Sleep apnea and cognitive decline
There’s a connection between sleep-disturbed breathing and dementia risk, especially for those who carry the apolipoprotein-ε4 (APOE-4) genetic tendency toward Alzheimer’s disease, according to research published online in the Annals of the American Thoracic Society journal.
Researchers studied 1,752 older adults (average age of 68) by using sleep studies, sleep questionnaires and cognitive assessments. The data took into account the participant’s race, age, body mass index, education level, smoking status, and chronic conditions such as hypertension, diabetes, benzodiazepine use, and depressive symptoms. Those with sleep apnea, a condition where the breathing slows or stops during sleep, were measured for overnight hypoxemia, where blood oxygen saturation levels dip below 90 percent.
While poor sleep patterns and daytime sleepiness affected memory and attention span in general, those with sleep apnea and its associated low oxygen saturation levels showed worse attention spans and slower cognitive processing speed than others in the study group. Those with the most seriously affected cognition, attention and memory were those who carried the APOE-ε4 allele and had sleep apnea.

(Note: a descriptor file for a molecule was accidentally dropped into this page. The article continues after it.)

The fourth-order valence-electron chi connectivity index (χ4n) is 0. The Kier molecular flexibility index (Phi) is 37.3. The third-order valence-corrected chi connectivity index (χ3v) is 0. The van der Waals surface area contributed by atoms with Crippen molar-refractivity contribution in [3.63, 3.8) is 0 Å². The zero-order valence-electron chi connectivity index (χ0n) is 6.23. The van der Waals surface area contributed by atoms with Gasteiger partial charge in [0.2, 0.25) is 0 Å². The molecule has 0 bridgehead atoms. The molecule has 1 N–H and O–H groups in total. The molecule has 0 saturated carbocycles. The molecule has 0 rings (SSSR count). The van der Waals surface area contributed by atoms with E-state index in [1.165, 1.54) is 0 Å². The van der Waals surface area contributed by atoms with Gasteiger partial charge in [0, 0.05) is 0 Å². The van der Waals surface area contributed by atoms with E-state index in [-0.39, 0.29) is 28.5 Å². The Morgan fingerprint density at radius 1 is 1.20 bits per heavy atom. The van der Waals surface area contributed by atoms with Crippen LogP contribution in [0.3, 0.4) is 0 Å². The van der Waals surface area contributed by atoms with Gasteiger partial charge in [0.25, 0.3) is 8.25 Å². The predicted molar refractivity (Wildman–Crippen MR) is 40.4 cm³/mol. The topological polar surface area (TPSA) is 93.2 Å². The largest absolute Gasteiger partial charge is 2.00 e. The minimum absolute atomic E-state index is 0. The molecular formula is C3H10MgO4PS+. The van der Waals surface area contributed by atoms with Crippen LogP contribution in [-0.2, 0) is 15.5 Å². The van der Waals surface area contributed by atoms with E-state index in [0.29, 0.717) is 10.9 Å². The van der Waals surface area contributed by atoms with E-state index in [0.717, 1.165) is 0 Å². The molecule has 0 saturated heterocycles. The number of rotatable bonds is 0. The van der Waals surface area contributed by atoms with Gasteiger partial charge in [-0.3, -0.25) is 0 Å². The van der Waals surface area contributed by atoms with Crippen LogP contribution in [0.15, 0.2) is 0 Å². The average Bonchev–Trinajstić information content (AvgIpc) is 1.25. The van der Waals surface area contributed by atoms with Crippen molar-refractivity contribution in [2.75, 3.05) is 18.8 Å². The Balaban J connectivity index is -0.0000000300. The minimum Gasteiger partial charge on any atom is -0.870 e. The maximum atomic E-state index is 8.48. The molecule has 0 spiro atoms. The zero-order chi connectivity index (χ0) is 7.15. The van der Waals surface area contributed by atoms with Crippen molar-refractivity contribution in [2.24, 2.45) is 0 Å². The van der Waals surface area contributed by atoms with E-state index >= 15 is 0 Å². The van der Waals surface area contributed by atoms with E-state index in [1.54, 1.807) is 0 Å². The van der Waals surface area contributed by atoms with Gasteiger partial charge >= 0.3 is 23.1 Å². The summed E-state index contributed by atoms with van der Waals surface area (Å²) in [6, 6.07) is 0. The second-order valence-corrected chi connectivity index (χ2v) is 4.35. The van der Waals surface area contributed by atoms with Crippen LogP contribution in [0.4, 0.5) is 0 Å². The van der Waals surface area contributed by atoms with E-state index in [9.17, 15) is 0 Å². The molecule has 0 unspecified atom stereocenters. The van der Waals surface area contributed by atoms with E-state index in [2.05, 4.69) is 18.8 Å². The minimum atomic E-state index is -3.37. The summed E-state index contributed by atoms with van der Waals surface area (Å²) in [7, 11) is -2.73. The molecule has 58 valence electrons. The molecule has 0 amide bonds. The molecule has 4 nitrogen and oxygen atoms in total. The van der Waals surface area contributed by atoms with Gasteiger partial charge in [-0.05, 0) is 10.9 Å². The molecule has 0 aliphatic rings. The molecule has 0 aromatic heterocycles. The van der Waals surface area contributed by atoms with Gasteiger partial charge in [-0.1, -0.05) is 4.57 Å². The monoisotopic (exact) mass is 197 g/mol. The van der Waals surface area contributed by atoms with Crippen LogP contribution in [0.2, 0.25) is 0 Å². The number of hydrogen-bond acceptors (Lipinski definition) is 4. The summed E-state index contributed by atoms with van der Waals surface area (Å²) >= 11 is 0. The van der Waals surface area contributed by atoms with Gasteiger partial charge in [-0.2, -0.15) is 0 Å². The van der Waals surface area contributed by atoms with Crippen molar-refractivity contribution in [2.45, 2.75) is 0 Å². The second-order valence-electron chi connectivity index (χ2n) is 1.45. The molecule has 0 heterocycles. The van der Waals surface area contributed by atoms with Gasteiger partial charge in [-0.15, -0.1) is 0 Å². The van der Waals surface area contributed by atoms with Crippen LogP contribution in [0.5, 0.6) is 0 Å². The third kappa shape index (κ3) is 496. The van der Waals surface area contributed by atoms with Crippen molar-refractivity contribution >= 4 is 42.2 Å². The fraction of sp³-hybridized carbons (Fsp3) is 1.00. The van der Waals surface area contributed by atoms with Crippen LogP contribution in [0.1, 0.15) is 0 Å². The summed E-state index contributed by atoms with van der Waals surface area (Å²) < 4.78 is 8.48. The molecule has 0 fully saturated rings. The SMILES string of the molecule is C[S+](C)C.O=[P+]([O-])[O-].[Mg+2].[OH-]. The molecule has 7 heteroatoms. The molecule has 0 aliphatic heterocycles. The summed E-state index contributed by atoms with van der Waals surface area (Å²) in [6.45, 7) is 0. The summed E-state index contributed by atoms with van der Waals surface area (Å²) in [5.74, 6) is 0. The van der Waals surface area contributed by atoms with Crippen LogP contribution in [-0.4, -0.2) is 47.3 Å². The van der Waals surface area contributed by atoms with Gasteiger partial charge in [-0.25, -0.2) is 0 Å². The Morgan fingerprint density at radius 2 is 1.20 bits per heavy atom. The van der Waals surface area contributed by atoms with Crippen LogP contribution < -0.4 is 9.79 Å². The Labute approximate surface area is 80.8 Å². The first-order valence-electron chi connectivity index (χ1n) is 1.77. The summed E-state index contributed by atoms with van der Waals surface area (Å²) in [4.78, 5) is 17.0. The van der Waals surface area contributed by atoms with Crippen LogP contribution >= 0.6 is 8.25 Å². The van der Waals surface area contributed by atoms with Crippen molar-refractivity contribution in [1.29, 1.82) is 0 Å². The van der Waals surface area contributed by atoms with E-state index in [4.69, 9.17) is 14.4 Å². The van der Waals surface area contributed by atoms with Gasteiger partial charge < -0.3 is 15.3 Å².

The study highlights the potential of using screening and treatment of sleep apnea as a way to reduce risk of dementia, especially in people who carry the APOE-ε4 allele.
"Our study provides further evidence that sleep-disordered breathing negatively affects attention, processing speed and memory, which are robust predictors of cognitive decline," said senior study author Susan Redline, MD, MPH, Peter C. Farrell Professor of Sleep Medicine, Harvard Medical School, in a release. "Given the lack of effective treatment for Alzheimer's disease, our results support the potential for sleep-disordered breathing screening and treatment as part of a strategy to reduce dementia risk."
Pamela Tabar was editor-in-chief of I Advance Senior Care from 2013-2018. She has worked as a writer and editor for healthcare business media since 1998, including as News Editor of Healthcare Informatics. She has a master’s degree in journalism from Kent State University and a master’s degree in English from the University of York, England.